Thanks to a standard eight-speed automatic and four-wheel drive, the GV70 has smooth acceleration, and is easily quick enough to keep up with most other cars on the road. It's at its best when driven in a fairly gentle manner, though, because it's quite heavy and this is noticeable in corners. Here, the GV70 rolls on its suspension and has rather heavy steering.
Stay away from the thirsty petrol, and the GV70 makes sense if you want a comfortable and quiet SUV that stands out from the crowd. It's generously equipped and should also prove to be safe and reliable.
MPG, running costs & CO2
At launch, the GV70 is available with two engines, but a lack of electrification and relatively high CO2 emissions means neither is likely to appeal to company-car drivers. This could change in future, of course, but for now the GV70 is better suited to families looking for a stylish and upmarket SUV.
The 2.5-litre petrol could suit drivers with a low annual mileage, but even on a motorway run we struggled to see 30mpg; it has an official economy figure of 29.7mpg. Its CO2 emissions of 216g/km are also very high for the class. These are similar figures to the BMW X3 M40i, which offers significantly faster performance over the GV70.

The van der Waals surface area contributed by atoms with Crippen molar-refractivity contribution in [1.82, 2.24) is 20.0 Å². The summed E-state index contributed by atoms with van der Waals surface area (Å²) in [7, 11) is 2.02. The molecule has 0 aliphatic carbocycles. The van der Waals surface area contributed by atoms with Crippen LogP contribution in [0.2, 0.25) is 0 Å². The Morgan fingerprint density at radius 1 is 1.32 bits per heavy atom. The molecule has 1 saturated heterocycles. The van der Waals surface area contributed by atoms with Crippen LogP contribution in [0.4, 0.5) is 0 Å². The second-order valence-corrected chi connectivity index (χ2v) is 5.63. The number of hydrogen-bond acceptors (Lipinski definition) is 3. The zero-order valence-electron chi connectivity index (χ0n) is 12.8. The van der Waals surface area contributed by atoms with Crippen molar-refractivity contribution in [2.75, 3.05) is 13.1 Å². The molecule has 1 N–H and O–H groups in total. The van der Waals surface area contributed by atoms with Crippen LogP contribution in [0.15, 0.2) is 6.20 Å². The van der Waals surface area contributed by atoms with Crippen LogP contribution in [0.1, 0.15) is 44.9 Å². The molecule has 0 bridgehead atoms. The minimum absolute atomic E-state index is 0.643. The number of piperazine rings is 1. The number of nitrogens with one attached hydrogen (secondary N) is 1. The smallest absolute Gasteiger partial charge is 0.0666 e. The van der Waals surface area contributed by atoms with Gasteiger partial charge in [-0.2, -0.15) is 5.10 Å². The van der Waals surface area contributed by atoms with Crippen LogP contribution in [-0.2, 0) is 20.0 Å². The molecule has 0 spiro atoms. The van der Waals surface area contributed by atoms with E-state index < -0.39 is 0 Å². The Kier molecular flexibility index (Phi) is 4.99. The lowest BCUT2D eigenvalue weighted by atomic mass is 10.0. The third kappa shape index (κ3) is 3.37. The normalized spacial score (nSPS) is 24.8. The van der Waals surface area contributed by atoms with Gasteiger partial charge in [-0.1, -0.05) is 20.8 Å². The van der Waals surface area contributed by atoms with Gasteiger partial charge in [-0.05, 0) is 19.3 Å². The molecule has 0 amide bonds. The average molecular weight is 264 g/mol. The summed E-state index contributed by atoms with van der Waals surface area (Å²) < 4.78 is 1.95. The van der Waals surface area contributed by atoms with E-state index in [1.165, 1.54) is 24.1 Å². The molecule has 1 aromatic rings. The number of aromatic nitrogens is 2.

For this reason, the 2.2-litre diesel will be the better choice for most drivers for the time being, with fuel economy of around 40mpg. Emissions are expected to be around 180-190g/km, so it will also sit in the highest BiK band, but owners should at least get further between refuelling stops.
Engines, drive & performance
Despite being a medium-sized SUV, the GV70 weighs more than two tonnes, and it feels rather heavy on the move. There's a reasonable amount of body lean if you drive it with vigour, and while Genesis has made the steering heavier to add a sporting feel, it actually makes the GV70 feel a bit sluggish from behind the wheel.